staff approximately in the middle of August. It may have been
the beginning; approximately the middle.

Mr. Flood. When did you turn over the command of that regiment
to your successor ?
Colonel Bedenk. Colonel Ahrens came out to the eastern front on
October 20, 1941, and during the period from between October 20 and
November 20,
I told my successor, who at that time was still Lieutenant
Colonel Ahrens, all he ought to know about things there, and
actually prepared him for his new job.
Mr. Flood. On what date did you turn it over to Colonel Ahrens?
Colonel Bedenk. I did not actually hand over on a specific day;
this handling over business stretched over a whole month.
Mr. Flood. When did you relinquish the command of the regiment?
Colonel Bedenk. On the 20th of November 1941.

Mr. Flood. How many men did you have on your staff when you
were in this headquarters in the Katyn Forest—with particular attention
to the number of officers and noncommissioned officers?
Colonel Bedenk. The total strength was approximately 17, of which
5 or 6 were officers and 4 were noncommissioned, and the rest enlisted
men.
Mr. Flood. About how many enlisted men did you have serving at
the staff headquarters?
Colonel Bedenk. For security reasons, to do guard duty, I had
requested and received two postal constructural units, which actually
belonged to the regiment, and they had been detailed to my staff
headquarters.
Mr. Flood. I do not mean that kind of personnel; I mean enlisted
personnel actually on the staff at headquarters.
Colonel Bedenk. I don't remember the actual numbers; some
drivers and cook and "flunkey."
Mr. Flood. How many? Can you give us an educated guess.
Colonel Bedenk. About 9 or 10 men, including NCO's.
Mr. Fi^oD. Did you have any natives of the area, Russian peasants,
male or female, working in any capacity at the staff headquarters?
Colonel Bedenk. I had brought with me from Borrisow three Russian
POW's, one a carpenter, the other two, agricultural laborers who
had been working for me, and I took them along to Katyn, to my
staff headquarters.
Mr. Flood. Did you employ any natives of the immediate area of
Katyn, of Smolensk ?
Colonel Bedenk. Yes, I did. First, for kitchen duty, I had taken
on some women fiom Smolensk, and later on, some women from the
near vicinity, because Smolensk was too far away.
Mr. Flood. Will you describe, in as complete detail as you recall,
the physical lay-out of this building, which was your regimental staff
headquarters ?
Colonel Bedenk. The building was located approximately 1,000 to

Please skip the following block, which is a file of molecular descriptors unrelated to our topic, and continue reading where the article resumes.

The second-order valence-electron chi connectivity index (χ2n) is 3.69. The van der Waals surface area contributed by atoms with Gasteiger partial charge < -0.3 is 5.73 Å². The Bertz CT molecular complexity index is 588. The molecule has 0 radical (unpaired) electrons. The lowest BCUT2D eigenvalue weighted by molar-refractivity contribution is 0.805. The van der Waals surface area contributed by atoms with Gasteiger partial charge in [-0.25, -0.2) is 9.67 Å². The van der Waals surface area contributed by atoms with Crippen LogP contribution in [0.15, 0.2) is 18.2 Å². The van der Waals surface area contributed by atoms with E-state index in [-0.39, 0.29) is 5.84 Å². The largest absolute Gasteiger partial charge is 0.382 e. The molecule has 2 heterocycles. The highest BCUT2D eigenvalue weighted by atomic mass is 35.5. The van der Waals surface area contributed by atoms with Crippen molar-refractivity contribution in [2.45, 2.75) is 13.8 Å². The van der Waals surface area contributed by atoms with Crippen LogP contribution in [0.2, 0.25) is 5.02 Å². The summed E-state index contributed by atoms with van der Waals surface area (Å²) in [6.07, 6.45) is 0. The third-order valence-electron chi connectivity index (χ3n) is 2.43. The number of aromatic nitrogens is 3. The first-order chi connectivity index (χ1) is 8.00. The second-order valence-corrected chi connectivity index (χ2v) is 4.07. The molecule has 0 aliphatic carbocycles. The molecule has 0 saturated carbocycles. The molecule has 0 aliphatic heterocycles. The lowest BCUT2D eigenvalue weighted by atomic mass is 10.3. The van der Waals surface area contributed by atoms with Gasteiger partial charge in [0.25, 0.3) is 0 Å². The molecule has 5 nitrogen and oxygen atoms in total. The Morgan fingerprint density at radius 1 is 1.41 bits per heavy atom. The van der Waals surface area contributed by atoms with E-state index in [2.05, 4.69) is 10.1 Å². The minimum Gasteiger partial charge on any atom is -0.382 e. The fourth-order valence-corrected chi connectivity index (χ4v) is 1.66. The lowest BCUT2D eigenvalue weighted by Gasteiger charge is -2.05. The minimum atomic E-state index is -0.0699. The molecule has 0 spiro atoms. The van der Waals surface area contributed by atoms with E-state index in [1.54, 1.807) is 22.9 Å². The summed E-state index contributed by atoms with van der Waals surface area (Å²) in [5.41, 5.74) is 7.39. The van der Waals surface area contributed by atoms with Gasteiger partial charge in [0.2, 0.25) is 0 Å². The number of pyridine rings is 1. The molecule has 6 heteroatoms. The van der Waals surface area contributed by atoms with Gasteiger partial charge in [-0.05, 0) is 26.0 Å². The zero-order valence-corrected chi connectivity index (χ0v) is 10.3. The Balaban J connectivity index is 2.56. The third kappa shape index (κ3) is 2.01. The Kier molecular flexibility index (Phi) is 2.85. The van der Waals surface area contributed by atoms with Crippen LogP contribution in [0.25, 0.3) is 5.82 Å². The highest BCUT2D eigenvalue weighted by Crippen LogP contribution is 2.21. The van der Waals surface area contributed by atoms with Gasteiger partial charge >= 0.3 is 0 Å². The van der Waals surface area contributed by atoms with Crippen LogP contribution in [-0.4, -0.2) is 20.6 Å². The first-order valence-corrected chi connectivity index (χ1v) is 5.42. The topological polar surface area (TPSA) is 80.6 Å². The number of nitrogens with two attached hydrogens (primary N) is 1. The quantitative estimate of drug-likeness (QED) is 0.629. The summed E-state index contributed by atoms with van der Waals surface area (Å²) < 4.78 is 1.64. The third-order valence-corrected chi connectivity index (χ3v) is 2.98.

1,200 meters away from the highway, right on the banks of the Dnieper
River.
Mr. Flood. Between what two big towns nearest did the highway
run ?
Colonel Bedenk. The two towns were Orscha and Smolensk.
Mr. Flood. Did it appear to be a new highway, or an old highway,
a new road or an old one ?
Colonel Bedenk. It was an old road.
Mr. Flood. Tell us more about the layout of this building inside and
outside, around the area.
Colonel Bedenk. It was a double-story house. It was surrounded
by continuous balconies right around the building, on both floors'.
There was a main building and some outbuildings. On the lower floor
there were 2 very large rooms measuring approximately 20 by 40 feet
each, and 4 or 5 smaller rooms. The upper floor had only one of
those lai'ge rooms, the same mentioned as downstairs, and also 4 or 5
smaller rooms, which could have been used as guest rooms.
The main outbuilding contained the kitchen and a number of
smaller rooms, 6 to 8 of them, not of equal size, some smaller, others
a bit larger, which could also accommodate several people, up to 4
people, for instance, overnight.
Mr. Flood. How far was the house from the highway?
Colonel Bedenk. As I said before, between 1,000 and 1,200 meters.
Mr. Flood. Do you know of the station or the town of Gniezdowo ?
Colonel Bedenk. I don't remember it.
Mr. Flood. How far was the house from the city or the town of
Smolensk ?
Colonel Bedenk. Approximately 8 to 9 kilometers—that is five to
six miles.
Mr. Flood. How far was the house from the town or the village of
Katyn ?
Colonel Bedenk. Between 4 and 5 kilometers, about—about 13 or
14 kilometers.
Mr. Flood. Will you descrilie just briefly the area in the forest
within 500 meters of the hoirse?
Colonel Bedenk. The house, as seen from the highway, was located
in a dense ]Dine forest. Partly it was mixed forest. There were no
clearings, that I noticed. It was a typical Russian forest, not well
kept, just the ordinary Russian forest.
Mr. Flood. Tlie witness shows the committee a small photogi'aph,
which indicates in the front of the photograph a river, with a wooded
shore on an elevation of about 15 degrees, and, on the top, what
appears to be a fairly large-sized wooden building, with a castle-like
tower on the left.
I am not concerned so much Avith the appearance of the forest between
the honse and the river; I am concerned now with the appearance
of tlie forest witliin 1,000 meters on the other three sides.
Colonel Bedenk. The house was also surrounded on the other three
sides by a dense mixed forest, pines and also evergreen trees.
Mv. Flood. Did you ever take any walks in the forest for recreation
or other purposes cluring the period you were there ?
Colonel Bedenk. Yes, I did.
Mr. Flood. Alone, or with others ?
Colonel Bedenk. I frequently took walks with General Oberhaeuser
whenever we had something to discuss with reference to our duties.
Mr. Flood. During the course of those walks in any part of the
Katyn woods in any area of this house, did you ever see any mounds
of any kind or earth piles of any sort that attracted your attention?